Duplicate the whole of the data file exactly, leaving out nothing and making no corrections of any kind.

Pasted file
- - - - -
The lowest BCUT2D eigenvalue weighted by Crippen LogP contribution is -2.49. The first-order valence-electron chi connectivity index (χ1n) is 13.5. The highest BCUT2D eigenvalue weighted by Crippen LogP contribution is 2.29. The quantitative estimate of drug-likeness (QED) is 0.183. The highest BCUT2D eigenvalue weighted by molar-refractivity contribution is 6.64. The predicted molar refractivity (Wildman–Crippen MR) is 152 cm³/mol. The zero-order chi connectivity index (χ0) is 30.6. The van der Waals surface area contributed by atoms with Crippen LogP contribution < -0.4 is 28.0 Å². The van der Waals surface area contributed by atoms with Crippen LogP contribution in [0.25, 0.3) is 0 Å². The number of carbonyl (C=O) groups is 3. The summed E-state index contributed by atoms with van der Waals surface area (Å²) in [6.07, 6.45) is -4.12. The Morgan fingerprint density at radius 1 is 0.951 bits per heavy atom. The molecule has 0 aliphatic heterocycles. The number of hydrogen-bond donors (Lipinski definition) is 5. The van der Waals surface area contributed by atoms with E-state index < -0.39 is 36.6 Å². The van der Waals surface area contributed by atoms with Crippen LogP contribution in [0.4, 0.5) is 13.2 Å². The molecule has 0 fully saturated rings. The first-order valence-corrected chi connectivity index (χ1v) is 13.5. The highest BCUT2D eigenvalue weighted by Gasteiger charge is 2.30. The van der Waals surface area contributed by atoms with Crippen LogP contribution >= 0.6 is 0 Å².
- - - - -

The lowest BCUT2D eigenvalue weighted by Crippen LogP contribution is -2.49. The first-order valence-electron chi connectivity index (χ1n) is 13.5. The highest BCUT2D eigenvalue weighted by Crippen LogP contribution is 2.29. The quantitative estimate of drug-likeness (QED) is 0.183. The highest BCUT2D eigenvalue weighted by molar-refractivity contribution is 6.64. The predicted molar refractivity (Wildman–Crippen MR) is 152 cm³/mol. The zero-order chi connectivity index (χ0) is 30.6. The van der Waals surface area contributed by atoms with Crippen LogP contribution < -0.4 is 28.0 Å². The van der Waals surface area contributed by atoms with Crippen LogP contribution in [0.25, 0.3) is 0 Å². The number of carbonyl (C=O) groups is 3. The summed E-state index contributed by atoms with van der Waals surface area (Å²) in [6.07, 6.45) is -4.12. The Morgan fingerprint density at radius 1 is 0.951 bits per heavy atom. The molecule has 0 aliphatic heterocycles. The number of hydrogen-bond donors (Lipinski definition) is 5. The van der Waals surface area contributed by atoms with E-state index < -0.39 is 36.6 Å². The van der Waals surface area contributed by atoms with Crippen LogP contribution in [0.4, 0.5) is 13.2 Å². The molecule has 0 fully saturated rings. The first-order valence-corrected chi connectivity index (χ1v) is 13.5. The highest BCUT2D eigenvalue weighted by Gasteiger charge is 2.30. The van der Waals surface area contributed by atoms with Crippen LogP contribution >= 0.6 is 0 Å².